The sensor will integrate Haydale's graphene sensor technology and safety product developer Wheelsure's failsafe locking device. Both parties entered into a commission-based sales arrangement , under which Haydale will introduce the product to customers.

The DoE launches a $100 million Energy-Water Desalination initiative

The U.S. Department of Energy (DOE) recently announced a $100 million investment aimed towards establishing an Energy-Water Desalination Hub (Hub) to address water security issues in the United States. The Hub will focus on early-stage research and development (R&D) for energy-efficient and cost-competitive desalination technologies including manufacturing challenges, and for treating non-traditional water sources for multiple end-use applications.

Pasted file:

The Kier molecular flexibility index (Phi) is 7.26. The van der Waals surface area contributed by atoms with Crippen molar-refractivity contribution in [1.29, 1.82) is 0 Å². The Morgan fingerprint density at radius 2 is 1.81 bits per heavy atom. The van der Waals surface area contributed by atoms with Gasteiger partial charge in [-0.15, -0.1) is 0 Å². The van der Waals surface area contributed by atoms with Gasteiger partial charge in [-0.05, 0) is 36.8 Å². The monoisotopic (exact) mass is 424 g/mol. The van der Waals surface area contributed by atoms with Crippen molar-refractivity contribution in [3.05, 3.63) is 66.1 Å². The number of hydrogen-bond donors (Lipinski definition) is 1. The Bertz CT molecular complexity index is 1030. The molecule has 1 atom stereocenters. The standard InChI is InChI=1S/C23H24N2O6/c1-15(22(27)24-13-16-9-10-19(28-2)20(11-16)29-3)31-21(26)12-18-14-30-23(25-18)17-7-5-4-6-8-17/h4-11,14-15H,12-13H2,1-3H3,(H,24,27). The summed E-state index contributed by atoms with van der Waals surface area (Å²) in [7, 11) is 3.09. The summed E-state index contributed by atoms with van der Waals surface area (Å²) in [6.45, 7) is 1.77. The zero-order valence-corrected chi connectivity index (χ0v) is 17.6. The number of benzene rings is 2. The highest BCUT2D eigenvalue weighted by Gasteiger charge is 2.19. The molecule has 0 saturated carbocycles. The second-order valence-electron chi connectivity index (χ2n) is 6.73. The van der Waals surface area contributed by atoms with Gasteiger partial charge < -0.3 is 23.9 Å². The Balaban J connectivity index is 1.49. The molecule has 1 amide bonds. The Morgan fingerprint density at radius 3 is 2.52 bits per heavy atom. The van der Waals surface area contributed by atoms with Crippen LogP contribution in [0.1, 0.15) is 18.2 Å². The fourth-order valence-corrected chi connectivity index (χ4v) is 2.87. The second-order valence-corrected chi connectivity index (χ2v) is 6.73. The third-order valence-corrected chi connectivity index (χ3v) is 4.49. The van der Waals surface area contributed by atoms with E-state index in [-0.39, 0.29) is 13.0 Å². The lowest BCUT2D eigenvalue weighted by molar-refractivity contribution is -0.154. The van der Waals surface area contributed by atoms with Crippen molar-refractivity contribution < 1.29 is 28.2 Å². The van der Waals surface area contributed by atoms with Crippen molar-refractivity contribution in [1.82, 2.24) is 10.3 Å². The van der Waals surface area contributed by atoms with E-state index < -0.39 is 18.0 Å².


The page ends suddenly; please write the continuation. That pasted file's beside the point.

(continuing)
The Hub will focus on desalination R&D to provide low-cost alternatives that treat "non-traditional" water sources such as seawater, brackish water, and produced waters, for use in municipal and industrial water supplies, or to serve other water resource needs. Successful research can then reduce demand on stressed freshwater supplies.

Log 9 Materials displays a car that can run on water and air, thanks to a graphene-enhanced battery

Log 9 Materials, an IIT Roorkee spin-off that focuses on graphene material production and application development, has recently exhibited a car named Ranger that runs on air and water at India-UK Future Tech event in India.

Log 9 Materials displays a car that can run on water and air, thanks to a graphene-enhanced battery image

Log 9 Materials has reportedly developed a metal-air battery made up of aluminium and water, which will make the eclectic vehicles reduce the burden of charging and petrol prices. The graphene-enhanced battery would only require the users to change aluminium from the battery after every 1000kms.

Graphene and metal oxides combine to improve Li-ion batteries